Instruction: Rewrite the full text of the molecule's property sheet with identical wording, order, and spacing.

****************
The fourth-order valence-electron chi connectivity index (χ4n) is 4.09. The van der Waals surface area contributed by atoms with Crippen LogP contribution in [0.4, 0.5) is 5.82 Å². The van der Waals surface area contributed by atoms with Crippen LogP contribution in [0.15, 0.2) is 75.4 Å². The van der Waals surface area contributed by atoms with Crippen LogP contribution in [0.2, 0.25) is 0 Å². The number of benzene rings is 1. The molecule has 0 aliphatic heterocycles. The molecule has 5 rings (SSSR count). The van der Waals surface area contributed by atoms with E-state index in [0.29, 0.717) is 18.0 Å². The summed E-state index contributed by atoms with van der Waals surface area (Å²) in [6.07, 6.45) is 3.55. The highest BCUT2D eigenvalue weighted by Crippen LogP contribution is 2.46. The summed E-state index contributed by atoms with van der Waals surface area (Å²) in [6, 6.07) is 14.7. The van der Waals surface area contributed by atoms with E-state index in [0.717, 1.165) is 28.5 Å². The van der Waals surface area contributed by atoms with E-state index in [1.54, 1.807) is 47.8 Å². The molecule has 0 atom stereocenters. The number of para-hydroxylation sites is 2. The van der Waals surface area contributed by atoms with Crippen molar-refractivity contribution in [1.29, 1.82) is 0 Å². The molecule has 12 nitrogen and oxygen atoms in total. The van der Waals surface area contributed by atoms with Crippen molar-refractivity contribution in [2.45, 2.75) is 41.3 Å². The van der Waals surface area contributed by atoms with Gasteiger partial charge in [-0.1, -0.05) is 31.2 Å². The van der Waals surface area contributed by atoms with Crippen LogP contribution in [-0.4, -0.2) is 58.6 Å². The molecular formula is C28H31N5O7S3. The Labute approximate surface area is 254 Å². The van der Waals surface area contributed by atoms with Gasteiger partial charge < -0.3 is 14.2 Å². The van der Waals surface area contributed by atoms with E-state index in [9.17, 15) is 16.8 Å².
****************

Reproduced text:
The fourth-order valence-electron chi connectivity index (χ4n) is 4.09. The van der Waals surface area contributed by atoms with Crippen LogP contribution in [0.4, 0.5) is 5.82 Å². The van der Waals surface area contributed by atoms with Crippen LogP contribution in [0.15, 0.2) is 75.4 Å². The van der Waals surface area contributed by atoms with Crippen LogP contribution in [0.2, 0.25) is 0 Å². The number of benzene rings is 1. The molecule has 0 aliphatic heterocycles. The molecule has 5 rings (SSSR count). The van der Waals surface area contributed by atoms with E-state index in [0.29, 0.717) is 18.0 Å². The summed E-state index contributed by atoms with van der Waals surface area (Å²) in [6.07, 6.45) is 3.55. The highest BCUT2D eigenvalue weighted by Crippen LogP contribution is 2.46. The summed E-state index contributed by atoms with van der Waals surface area (Å²) in [6, 6.07) is 14.7. The van der Waals surface area contributed by atoms with E-state index in [0.717, 1.165) is 28.5 Å². The van der Waals surface area contributed by atoms with E-state index in [1.54, 1.807) is 47.8 Å². The molecule has 0 atom stereocenters. The number of para-hydroxylation sites is 2. The van der Waals surface area contributed by atoms with Crippen molar-refractivity contribution in [1.29, 1.82) is 0 Å². The molecule has 12 nitrogen and oxygen atoms in total. The van der Waals surface area contributed by atoms with Crippen molar-refractivity contribution in [2.45, 2.75) is 41.3 Å². The van der Waals surface area contributed by atoms with Gasteiger partial charge in [-0.1, -0.05) is 31.2 Å². The van der Waals surface area contributed by atoms with Crippen LogP contribution in [-0.4, -0.2) is 58.6 Å². The molecular formula is C28H31N5O7S3. The Labute approximate surface area is 254 Å². The van der Waals surface area contributed by atoms with Gasteiger partial charge < -0.3 is 14.2 Å². The van der Waals surface area contributed by atoms with E-state index in [9.17, 15) is 16.8 Å².